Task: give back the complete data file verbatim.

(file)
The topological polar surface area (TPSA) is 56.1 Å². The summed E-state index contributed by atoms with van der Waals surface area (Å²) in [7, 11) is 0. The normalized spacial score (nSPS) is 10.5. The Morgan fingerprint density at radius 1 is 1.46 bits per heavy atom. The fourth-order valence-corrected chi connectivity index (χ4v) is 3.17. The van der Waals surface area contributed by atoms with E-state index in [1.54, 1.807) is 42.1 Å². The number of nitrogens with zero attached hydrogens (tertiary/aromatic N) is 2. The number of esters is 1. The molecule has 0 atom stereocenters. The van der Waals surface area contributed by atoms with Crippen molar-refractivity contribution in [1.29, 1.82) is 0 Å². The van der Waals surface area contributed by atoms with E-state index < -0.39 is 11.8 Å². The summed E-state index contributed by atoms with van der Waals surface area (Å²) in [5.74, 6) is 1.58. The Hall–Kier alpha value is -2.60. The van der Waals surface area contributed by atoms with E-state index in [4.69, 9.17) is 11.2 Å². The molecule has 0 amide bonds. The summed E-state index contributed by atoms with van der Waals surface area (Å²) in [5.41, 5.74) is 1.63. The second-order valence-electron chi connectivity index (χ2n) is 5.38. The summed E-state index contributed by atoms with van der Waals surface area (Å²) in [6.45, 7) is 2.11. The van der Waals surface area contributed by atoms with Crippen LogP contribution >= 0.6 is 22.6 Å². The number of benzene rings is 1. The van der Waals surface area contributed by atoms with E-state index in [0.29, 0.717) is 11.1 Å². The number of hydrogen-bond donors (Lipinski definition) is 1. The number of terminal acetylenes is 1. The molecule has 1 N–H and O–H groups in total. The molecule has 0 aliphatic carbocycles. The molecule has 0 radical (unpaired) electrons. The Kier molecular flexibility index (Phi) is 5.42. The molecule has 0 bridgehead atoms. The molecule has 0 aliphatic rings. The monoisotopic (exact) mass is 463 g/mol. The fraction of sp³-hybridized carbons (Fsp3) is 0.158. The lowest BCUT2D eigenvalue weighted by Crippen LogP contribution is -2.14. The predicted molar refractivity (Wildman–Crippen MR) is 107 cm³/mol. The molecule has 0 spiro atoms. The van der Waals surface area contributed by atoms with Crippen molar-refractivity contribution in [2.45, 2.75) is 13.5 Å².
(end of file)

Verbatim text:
The topological polar surface area (TPSA) is 56.1 Å². The summed E-state index contributed by atoms with van der Waals surface area (Å²) in [7, 11) is 0. The normalized spacial score (nSPS) is 10.5. The Morgan fingerprint density at radius 1 is 1.46 bits per heavy atom. The fourth-order valence-corrected chi connectivity index (χ4v) is 3.17. The van der Waals surface area contributed by atoms with E-state index in [1.54, 1.807) is 42.1 Å². The number of nitrogens with zero attached hydrogens (tertiary/aromatic N) is 2. The number of esters is 1. The molecule has 0 atom stereocenters. The van der Waals surface area contributed by atoms with Crippen molar-refractivity contribution in [1.29, 1.82) is 0 Å². The van der Waals surface area contributed by atoms with E-state index < -0.39 is 11.8 Å². The summed E-state index contributed by atoms with van der Waals surface area (Å²) in [5.74, 6) is 1.58. The Hall–Kier alpha value is -2.60. The van der Waals surface area contributed by atoms with E-state index in [4.69, 9.17) is 11.2 Å². The molecule has 0 amide bonds. The summed E-state index contributed by atoms with van der Waals surface area (Å²) in [5.41, 5.74) is 1.63. The second-order valence-electron chi connectivity index (χ2n) is 5.38. The summed E-state index contributed by atoms with van der Waals surface area (Å²) in [6.45, 7) is 2.11. The van der Waals surface area contributed by atoms with Crippen LogP contribution >= 0.6 is 22.6 Å². The number of benzene rings is 1. The van der Waals surface area contributed by atoms with E-state index in [0.29, 0.717) is 11.1 Å². The number of hydrogen-bond donors (Lipinski definition) is 1. The number of terminal acetylenes is 1. The molecule has 1 N–H and O–H groups in total. The molecule has 0 aliphatic carbocycles. The molecule has 0 radical (unpaired) electrons. The Kier molecular flexibility index (Phi) is 5.42. The molecule has 0 bridgehead atoms. The molecule has 0 aliphatic rings. The monoisotopic (exact) mass is 463 g/mol. The fraction of sp³-hybridized carbons (Fsp3) is 0.158. The lowest BCUT2D eigenvalue weighted by Crippen LogP contribution is -2.14. The predicted molar refractivity (Wildman–Crippen MR) is 107 cm³/mol. The molecule has 0 spiro atoms. The van der Waals surface area contributed by atoms with Crippen molar-refractivity contribution in [2.45, 2.75) is 13.5 Å².